- The National Debt Helpline — a federal government-run financial counselling service — said it's on track to receive a record number of cases through its call centers this year — many from older Australians who can't meet their mortgage or rent payments.
- Many calls are from older Australians who can't meet mortgage or rent payments.
- Counselors have started fielding calls from people struggling to switch to principal and interest mortgage payments.
Phones Never Stop Ringing
"The phones just never stop now," financial counselor Greg said. "They're just going day after day, after day. "You put the phone down, you pick the phone up again."
I sat with Greg while he took some calls. One man who called in had lost his job, and the bank was on his back about meeting his repayments. Greg coached him through his options.
"Have you approached the lender in relation to a hardship arrangement, or have you approached the lender to talk about reducing your payments, putting payments on hold, until you get back into employment?" Greg asked.
Karen Cox co-ordinates the Financial Rights Legal Center, which runs the call center.
"Call volumes are huge," she said. "We're at capacity in terms of the number of calls we can take, in fact we're a bit short staffed at the moment."
Ms. Cox said hundreds of thousands of Australians struggled with credit card and mortgage debt — the most she has seen in her career managing financial help call centers.
Salvation Army Hotline
In addition to the National Debt Hotline, the Salvation Army is flooded with calls.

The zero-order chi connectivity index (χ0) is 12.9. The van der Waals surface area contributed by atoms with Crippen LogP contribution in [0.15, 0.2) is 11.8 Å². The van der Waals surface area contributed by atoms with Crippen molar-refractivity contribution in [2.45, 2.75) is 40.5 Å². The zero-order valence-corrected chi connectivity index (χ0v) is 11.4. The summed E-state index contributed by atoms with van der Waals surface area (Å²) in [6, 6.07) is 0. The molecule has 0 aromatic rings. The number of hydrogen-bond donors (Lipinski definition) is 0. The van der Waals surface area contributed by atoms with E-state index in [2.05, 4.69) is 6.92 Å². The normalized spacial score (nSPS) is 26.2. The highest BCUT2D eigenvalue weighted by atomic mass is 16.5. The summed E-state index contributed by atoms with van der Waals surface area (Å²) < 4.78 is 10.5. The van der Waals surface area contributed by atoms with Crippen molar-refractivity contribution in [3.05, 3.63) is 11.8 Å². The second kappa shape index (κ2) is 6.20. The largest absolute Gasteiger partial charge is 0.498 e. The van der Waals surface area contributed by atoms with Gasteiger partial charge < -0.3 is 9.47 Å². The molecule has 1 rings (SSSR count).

The Salvation Army's financial counselling service, Moneycare, warned it was at breaking point. In the 2017-18 financial year, Moneycare saw an 18 per cent increase in Australians seeking help.
The service has seen a big increase in the number of Australians over the age of 55 reaching out for help to deal with what it calls "severe debt", which is debt at more than six times a person's annual disposable income.
Australians who need help can contact the National Debt Helpline on phone at 1800 007 007.
Gee who coulda possibly thunk this could happen?
Didn't we hear that home prices only rose, and buying homes was a retirement plan.
It's So Easy to Buy a Home
It was so easy that 13-year-old kids were buying homes. Flashback July 23, 2017: 13-Year-Old Kid Buys $552,000 Home
“Buying a house can be quite scary, especially when it’s your first purchase and renovation – there are so many things to think about.”
I suspect there is a bit more to think about now.
- Australia's Housing Bubble Finally Popped?
- Mortgage Prisoners Totally Screwed in Australia as Refinance Rejections Soar
When the liquidity dries up, leveraged property buyers are royally screwed.
Mike "Mish" Shedlock